Showing Up for the Journey

We drove to the beach on Sunday and for the first time in a long time, I went into a total bikini-envy funk. Northern California beaches are pretty cold for most of the year, but through the late summer and early fall when the water is warmer, the beach starts crawling with beautiful people.

It was like a beer commercial: people laughing, throwing footballs, rolling with their loved ones in the surf. Some days I just can’t access that kind of happiness. On this day in particular, I wanted to be the kind of person who frolicked in the water with my loved ones, but the water was totally freezing. Seriously, I couldn’t make it past my ankles without going into the early stages of hypothermia. I bought a wetsuit last Christmas to combat my unnatural aversion to cold. Unfortunately, I also have an unnatural aversion to heat, and while the water was cold enough for a polar bear, the beach was boiling hot.

So there I was in the middle of the beer commercial trying to squeeze my ass into a wetsuit, which had apparently shrunk a few sizes since the last time I wore it. The combination of sand, sweat, and the laws of physics were sending me over the edge. Have you ever tried to put on a pair of Spanx but they were so tight you couldn’t get them all the way on, but then you couldn’t get them off either so you end up wrestling your sweaty, pretzeled self in the fitting room like a bad I Love Lucy rerun? That’s how I was, but out on the sand, next to the water in front of a big group of beautiful horrible beautiful six-packed bikini wearing beer commercial extras. If I could have heaved my sweaty chubby self into the ocean to die of embarrassment, I would have.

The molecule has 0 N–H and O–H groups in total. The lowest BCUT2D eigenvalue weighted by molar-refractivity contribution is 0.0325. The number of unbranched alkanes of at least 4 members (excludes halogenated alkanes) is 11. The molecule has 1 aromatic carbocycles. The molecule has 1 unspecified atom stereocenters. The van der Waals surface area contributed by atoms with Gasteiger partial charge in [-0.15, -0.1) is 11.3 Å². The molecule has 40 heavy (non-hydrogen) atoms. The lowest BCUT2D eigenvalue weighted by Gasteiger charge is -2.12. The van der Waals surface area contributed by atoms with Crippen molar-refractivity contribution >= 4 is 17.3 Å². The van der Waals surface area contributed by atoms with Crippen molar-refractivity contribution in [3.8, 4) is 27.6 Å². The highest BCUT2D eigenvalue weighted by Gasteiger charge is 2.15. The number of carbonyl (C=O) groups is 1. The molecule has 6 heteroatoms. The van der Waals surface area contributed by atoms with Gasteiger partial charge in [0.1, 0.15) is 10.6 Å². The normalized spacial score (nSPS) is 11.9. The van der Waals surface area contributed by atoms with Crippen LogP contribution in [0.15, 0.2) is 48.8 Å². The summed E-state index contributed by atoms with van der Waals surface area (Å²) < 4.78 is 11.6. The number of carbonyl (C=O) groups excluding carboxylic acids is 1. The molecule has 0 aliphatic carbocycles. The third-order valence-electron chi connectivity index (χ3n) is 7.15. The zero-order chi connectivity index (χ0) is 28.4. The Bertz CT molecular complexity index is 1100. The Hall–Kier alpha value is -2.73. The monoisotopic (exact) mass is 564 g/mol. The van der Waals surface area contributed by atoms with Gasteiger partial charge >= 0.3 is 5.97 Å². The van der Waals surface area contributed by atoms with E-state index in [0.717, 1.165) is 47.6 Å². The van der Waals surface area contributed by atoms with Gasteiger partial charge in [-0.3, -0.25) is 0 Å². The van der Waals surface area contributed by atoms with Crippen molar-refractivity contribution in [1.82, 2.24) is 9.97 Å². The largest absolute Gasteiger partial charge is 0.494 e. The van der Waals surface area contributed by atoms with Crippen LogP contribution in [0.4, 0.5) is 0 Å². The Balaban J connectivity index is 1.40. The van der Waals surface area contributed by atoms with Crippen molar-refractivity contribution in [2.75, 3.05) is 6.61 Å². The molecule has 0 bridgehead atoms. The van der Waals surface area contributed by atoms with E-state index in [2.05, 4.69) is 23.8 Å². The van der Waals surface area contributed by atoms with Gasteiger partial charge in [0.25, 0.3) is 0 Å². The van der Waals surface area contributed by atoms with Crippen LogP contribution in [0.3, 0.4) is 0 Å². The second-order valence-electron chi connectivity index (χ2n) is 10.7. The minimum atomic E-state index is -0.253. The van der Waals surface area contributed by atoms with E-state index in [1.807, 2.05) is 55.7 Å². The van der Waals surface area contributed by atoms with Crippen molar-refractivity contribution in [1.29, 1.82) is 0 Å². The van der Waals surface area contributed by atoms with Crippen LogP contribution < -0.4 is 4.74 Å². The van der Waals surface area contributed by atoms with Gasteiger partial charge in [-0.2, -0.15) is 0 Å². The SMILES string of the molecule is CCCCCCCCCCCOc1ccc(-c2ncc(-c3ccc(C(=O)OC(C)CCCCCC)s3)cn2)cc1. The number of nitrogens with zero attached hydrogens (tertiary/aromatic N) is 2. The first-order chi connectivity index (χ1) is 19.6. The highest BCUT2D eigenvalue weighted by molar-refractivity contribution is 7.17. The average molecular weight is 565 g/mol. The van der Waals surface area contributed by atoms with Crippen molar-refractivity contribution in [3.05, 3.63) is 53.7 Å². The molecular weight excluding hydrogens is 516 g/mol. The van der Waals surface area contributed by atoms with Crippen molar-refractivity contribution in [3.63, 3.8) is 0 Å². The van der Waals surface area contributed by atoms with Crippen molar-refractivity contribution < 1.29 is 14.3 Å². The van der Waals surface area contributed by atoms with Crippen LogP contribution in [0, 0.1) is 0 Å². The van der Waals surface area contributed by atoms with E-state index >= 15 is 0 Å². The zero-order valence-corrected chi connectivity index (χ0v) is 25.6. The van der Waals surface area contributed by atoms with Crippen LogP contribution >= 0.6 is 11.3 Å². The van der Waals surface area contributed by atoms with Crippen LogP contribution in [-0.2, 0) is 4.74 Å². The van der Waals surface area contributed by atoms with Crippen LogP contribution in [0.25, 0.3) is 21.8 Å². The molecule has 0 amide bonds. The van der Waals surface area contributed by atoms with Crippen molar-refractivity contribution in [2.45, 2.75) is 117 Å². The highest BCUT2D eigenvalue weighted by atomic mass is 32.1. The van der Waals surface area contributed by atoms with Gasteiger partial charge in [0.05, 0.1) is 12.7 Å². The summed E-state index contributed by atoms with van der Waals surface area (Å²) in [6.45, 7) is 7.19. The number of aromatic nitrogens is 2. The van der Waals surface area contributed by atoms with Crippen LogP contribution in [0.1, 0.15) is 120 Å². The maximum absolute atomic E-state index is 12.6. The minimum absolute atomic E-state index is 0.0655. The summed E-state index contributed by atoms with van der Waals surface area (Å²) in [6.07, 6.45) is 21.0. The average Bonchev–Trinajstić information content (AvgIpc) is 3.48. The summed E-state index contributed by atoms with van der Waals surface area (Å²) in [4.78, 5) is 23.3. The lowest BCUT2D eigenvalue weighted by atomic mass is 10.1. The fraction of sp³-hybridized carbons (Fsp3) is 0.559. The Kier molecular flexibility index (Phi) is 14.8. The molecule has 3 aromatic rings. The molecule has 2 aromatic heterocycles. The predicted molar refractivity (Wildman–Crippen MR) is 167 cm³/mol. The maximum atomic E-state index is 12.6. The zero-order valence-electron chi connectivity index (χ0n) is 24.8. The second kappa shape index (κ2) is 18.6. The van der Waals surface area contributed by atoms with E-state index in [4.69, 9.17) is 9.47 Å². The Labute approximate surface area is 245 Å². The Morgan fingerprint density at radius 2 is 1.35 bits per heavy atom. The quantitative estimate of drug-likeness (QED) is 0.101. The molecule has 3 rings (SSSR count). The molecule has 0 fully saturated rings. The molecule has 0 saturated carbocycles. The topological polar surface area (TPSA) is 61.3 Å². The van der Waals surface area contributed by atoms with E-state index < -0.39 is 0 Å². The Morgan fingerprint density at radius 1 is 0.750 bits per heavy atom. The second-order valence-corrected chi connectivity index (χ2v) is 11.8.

Part of my brain realized that I was being ridiculous and melodramatic, that everyone was enjoying themselves and probably didn’t even hear the panting and swearing happening nearby while I was getting dressed. But the other part of my brain, the reptilian, cranky, crazy part wasn’t looking at it that way. It was in survival mode and it wanted to pack up the family and get the heck out of there. Maybe stop for some nice fattening, processed, pre-packaged food-like product to down on the way home.

Instead of binging and leaving, I let myself pout for a while. Then I talked myself off the cliff and eventually went into the water. It would have been a much better story if I met a pod of dolphins or mermaids who befriended me and gave me magical wishes. Instead, I just splashed around a little then watched my husband bury our kids in the sand.

Writing’s kind of like that sometimes. You show up to the page and splash around. You try to trust that like Martin Buber says, all journeys have secret destinations of which the traveler is unaware. Maybe after the first terrible five pages, we will find a secret destination on page six. We keep writing even when it seems like nothing magical is happening. We show up in our sweaty wetsuits and with our ill-fitting metaphors. We keep the pen moving and we just splash around.

Don't Forget: On October 15th, our Mornings with Moms group is road tripping to the beach! (No wetsuits necessary.) Join us at 10:00 am at the Parkside Café at Stinson Beach. Contact Nicki if you want to carpool or just drop by for a great morning of writing with moms.

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